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The Player's Guide to Arcanis $19.95 $15.96
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The Player\'s Guide to Arcanis
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The Player's Guide to Arcanis
Publisher: Paradigm Concepts, Inc.
by Kenneth W. [Verified Purchaser]
Date Added: 06/18/2009 12:24:34

Great for Living Arcanis, gotta love it. Wonderful sourcebook.



Rating:
[5 of 5 Stars!]
The Player's Guide to Arcanis
Publisher: Paradigm Concepts, Inc.
by Ronald P. [Verified Purchaser]
Date Added: 11/10/2007 14:11:50

I enjoyed the supplement alot and am looking forward to unning campiagns based on it. I especiially enjoyed the new gunpowder additions and the political strata included.



Rating:
[5 of 5 Stars!]
Creator Reply:
Thank you for the review. Psionics Unbound and Magic of Arcanis are ideal companion pieces to this title.
The Player's Guide to Arcanis
Publisher: Paradigm Concepts, Inc.
by Frank M. [Verified Purchaser]
Date Added: 01/04/2007 00:00:00

This is an excellent product that I'd recommend to just about anyone. Arcanis is an extremely rich campaign setting using D&D rules and in my opinion is worthy of anything that Wizards of the Coast has produced.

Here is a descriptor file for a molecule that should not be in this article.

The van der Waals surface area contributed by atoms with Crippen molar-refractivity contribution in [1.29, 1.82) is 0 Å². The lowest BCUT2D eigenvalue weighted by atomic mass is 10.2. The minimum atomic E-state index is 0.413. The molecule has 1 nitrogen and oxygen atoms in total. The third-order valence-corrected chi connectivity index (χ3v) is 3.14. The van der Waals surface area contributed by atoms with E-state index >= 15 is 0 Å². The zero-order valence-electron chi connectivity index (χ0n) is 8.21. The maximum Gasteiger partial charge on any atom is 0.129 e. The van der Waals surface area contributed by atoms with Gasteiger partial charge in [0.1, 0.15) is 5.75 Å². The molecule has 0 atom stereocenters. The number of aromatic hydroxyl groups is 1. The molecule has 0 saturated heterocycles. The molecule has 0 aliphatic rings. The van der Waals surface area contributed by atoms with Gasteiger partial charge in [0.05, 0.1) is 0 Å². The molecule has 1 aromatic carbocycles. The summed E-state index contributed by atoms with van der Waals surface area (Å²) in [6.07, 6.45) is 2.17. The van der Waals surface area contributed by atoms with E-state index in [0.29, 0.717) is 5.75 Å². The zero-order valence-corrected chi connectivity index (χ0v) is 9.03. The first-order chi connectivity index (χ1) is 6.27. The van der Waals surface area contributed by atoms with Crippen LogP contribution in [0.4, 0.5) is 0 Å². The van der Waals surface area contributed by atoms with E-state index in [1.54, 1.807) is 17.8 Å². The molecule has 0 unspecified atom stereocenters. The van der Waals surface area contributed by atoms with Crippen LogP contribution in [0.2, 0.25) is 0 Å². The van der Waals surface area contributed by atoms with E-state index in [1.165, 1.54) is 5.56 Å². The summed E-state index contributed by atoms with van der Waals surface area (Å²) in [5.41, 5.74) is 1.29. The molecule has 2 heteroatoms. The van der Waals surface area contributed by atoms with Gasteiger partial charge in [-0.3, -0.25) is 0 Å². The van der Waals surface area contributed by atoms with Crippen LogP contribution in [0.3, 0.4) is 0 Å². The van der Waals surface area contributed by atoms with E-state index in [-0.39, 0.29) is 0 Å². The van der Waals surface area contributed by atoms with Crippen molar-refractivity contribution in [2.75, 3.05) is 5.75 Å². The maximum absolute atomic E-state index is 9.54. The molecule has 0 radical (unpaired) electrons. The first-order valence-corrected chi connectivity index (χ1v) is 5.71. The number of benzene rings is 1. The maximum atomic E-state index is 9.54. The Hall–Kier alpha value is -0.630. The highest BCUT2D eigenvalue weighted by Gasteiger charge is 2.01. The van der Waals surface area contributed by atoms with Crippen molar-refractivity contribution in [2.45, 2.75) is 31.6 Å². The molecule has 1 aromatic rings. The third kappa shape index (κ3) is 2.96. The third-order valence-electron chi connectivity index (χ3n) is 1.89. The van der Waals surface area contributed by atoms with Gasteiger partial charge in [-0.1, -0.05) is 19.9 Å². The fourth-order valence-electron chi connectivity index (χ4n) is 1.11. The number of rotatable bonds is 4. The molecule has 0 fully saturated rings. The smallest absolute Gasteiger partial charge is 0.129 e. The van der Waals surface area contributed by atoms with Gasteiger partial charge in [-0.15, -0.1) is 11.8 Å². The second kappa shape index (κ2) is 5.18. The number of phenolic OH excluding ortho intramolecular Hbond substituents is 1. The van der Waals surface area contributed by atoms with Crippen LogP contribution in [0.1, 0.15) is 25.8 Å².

My only beef with this product is that it isn't an atlas and doesn't explain as much as I would like about the setting itself.

However, it does go into great depth on character options, new feats, prestige classes and even provides guidelines on how to play certain characters.

I'm glad that they finally decided to release this in PDF since I live in an isolated area and its pretty difficult for me to get to my local games store.<br><br> <b>LIKED</b>: Rich world with so much to recommend it.<br><br><b>DISLIKED</b>: While detail is supplied about the character options, not enough is provided of the campaign setting itself.<br><br><b>QUALITY</b>: Very Good<br><br><b>VALUE</b>: Very Satisfied<br>



Rating:
[5 of 5 Stars!]
Creator Reply:
Glad that you liked it. Keep an eye on www.paradigmconcepts.com for information regarding the Arcanis World Guide.
The Player's Guide to Arcanis
Publisher: Paradigm Concepts, Inc.
by Peter I. [Featured Reviewer]
Date Added: 06/21/2006 00:00:00